Ariel Salleh is an Australian sociologist who writes on humanity-nature relations, social change movements, and ecofeminism. In contrast to idealist ecofeminisms coming from philosophy and cultural studies, Salleh's analysis is close to that of fellow sociologists Maria Mies in Germany and Mary Mellor in the United Kingdom. Reproductive labour and use value are central themes here. Her own "embodied materialism" addresses resistance to globalisation through the movement of movements, introducing the term "meta-industrial labour" to integrate indigenous, peasant, women's, and worker politics under the banner of ecology.
Her book Ecofeminism as Politics: nature, Marx and the postmodern outlines the scope of a materialist ecofeminism, proposing a transdisciplinary analysis of the embodied roots of capitalist patriarchal globalisation. The book is one of the earliest eco-socialist statements. Salleh traces the effects of what she sees as the "originary contradiction": economic resourcing of labour (women's bodies in the first instance) "as nature" and the eurocentric ideology of "humanity v nature" used to justify that systemic exploitation.
Salleh exemplifies the marxist argument that hands-on praxis is essential to grounded political theory. She was a convener of the Movement Against Uranium Mining in Sydney, 1976, and helped found The Greens in 1985. She worked on the 1992 Earth Summit with Women's Environment & Development Organization; on local catchment struggles in the mid 90s; and from 2001-04 acted as ecologist/critic on the Australian federal government's Gene Technology Ethics Committee.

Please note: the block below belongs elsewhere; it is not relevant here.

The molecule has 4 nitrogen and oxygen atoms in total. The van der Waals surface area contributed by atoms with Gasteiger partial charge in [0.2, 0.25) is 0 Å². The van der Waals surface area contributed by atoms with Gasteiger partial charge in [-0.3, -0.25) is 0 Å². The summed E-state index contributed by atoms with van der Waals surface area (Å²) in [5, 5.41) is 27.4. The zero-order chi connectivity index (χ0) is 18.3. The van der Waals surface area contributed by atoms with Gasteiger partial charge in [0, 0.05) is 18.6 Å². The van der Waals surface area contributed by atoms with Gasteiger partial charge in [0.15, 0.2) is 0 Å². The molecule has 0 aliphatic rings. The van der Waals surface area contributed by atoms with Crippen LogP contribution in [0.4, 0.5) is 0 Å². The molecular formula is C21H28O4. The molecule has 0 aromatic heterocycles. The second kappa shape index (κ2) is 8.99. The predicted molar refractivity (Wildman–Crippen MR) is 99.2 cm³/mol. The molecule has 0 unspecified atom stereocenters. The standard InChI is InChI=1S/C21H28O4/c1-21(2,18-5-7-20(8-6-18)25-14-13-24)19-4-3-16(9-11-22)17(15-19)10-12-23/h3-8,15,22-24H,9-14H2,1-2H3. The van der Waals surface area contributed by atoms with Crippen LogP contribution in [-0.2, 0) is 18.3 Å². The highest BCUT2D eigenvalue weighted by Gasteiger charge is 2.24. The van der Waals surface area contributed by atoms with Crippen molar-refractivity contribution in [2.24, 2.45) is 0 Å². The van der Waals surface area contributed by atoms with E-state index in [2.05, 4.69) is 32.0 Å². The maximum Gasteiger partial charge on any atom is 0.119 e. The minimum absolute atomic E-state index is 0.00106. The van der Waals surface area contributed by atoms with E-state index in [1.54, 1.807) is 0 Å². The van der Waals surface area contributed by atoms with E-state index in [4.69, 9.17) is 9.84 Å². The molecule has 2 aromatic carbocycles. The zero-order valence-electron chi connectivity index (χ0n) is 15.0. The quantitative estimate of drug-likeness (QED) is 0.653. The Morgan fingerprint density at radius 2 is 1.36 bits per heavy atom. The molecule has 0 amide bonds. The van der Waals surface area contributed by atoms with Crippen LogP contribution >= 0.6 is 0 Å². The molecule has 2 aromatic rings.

As a co-editor of the international journal Capitalism Nature Socialism, Ariel Salleh works at en/gendering dialogue between advocates of ecofeminist and eco-socialist politics. Her writing has addressed this terrain since the early 1980s and she was an original signatory to the 2001 Eco-socialist Manifesto. Her critical studies of green thought, environmental ethics, and ecopolitics, run to some 100 articles and chapters. She lectures on ecofeminism internationally.
- (2015) with James Goodman and Hamed Hosseini, 'From Sociological Imagination to Ecological Imagination' in Jonathan Marshall and Linda Connor (eds.), Environmental Change and the World's Futures: Ecologies, Ontologies, Mythologies. London: Routledge.
- (2015) 'Neoliberalism, Scientism, and Earth System Governance' in Raymond Bryant (ed.), International Handbook of Political Ecology, Cheltenham: Elgar.
- (2015) 'Ecofeminism and the Politics of Reproduction' in Brigitte Aulenbacher, Birgit Riegraf, Susanne Völker (eds.), Feministische Kapitalismuskritik, Einstiege in bedeutende Forschungsfelder mit einem Interview mit Ariel Salleh, Munster, Westfälisches: Dampfboot.
- (2014) 'Foreword' to Maria Mies and Vandana Shiva, Ecofeminism, London: Zed Books.
- (2012) with Mary Mellor, Katharine Farrell, and Vandana Shiva, 'How Ecofeminists Use Complexity in Ecological Economics' in Katharine Farrell, Tommaso Luzzati, and Sybille van den Hove (eds.), Beyond Reductionism. London: Routledge, 154-178.
- (2012) 'Green Economy or Green Utopia? Rio+20 and the Reproductive Labor Class', Journal of World Systems Research, 18/2, 141-145.
- (2012) 'Rio+20 and the Green Economy: Technocrats, Meta-industrials, WSF and Occupy': http://rio20.net/en/documentos
- (2011) 'Fukushima: A Call for Women's Leadership', Journal of Environmental Thought and Education, 5/4, 45-52.
- (2011) 'Climate Strategy: Making the Choice between Ecological Modernisation or "Living Well"', Journal of Australian Political Economy, 66, 124-149.
- (2011) 'The Value of a Synergistic Economy' in Anitra Nelson and Frans Timmerman (eds.), Life Without Money: Building Fair and Sustainable Economies. London. Pluto Press.